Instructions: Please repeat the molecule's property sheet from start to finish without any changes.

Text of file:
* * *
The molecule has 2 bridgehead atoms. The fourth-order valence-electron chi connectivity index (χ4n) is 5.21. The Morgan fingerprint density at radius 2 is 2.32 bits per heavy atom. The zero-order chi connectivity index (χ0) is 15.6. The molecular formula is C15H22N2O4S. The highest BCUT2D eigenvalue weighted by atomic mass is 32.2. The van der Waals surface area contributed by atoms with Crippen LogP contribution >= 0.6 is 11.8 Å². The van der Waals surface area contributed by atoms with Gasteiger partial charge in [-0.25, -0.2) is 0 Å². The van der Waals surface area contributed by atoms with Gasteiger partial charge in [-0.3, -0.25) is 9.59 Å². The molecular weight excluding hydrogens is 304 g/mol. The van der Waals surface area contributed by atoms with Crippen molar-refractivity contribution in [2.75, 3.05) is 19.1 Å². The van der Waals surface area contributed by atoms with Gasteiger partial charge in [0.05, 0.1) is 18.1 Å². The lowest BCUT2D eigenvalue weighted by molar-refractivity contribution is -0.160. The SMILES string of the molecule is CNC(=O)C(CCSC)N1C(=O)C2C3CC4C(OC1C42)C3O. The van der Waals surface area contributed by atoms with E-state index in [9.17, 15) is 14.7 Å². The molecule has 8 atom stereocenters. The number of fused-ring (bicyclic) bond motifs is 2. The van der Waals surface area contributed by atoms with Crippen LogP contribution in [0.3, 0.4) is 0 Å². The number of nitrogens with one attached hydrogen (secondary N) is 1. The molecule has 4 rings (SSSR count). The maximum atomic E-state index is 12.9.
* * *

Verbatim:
The molecule has 2 bridgehead atoms. The fourth-order valence-electron chi connectivity index (χ4n) is 5.21. The Morgan fingerprint density at radius 2 is 2.32 bits per heavy atom. The zero-order chi connectivity index (χ0) is 15.6. The molecular formula is C15H22N2O4S. The highest BCUT2D eigenvalue weighted by atomic mass is 32.2. The van der Waals surface area contributed by atoms with Crippen LogP contribution >= 0.6 is 11.8 Å². The van der Waals surface area contributed by atoms with Gasteiger partial charge in [-0.25, -0.2) is 0 Å². The van der Waals surface area contributed by atoms with Gasteiger partial charge in [-0.3, -0.25) is 9.59 Å². The molecular weight excluding hydrogens is 304 g/mol. The van der Waals surface area contributed by atoms with Crippen molar-refractivity contribution in [2.75, 3.05) is 19.1 Å². The van der Waals surface area contributed by atoms with Gasteiger partial charge in [0.05, 0.1) is 18.1 Å². The lowest BCUT2D eigenvalue weighted by molar-refractivity contribution is -0.160. The SMILES string of the molecule is CNC(=O)C(CCSC)N1C(=O)C2C3CC4C(OC1C42)C3O. The van der Waals surface area contributed by atoms with E-state index in [9.17, 15) is 14.7 Å². The molecule has 8 atom stereocenters. The number of fused-ring (bicyclic) bond motifs is 2. The van der Waals surface area contributed by atoms with Crippen LogP contribution in [0.3, 0.4) is 0 Å². The number of nitrogens with one attached hydrogen (secondary N) is 1. The molecule has 4 rings (SSSR count). The maximum atomic E-state index is 12.9.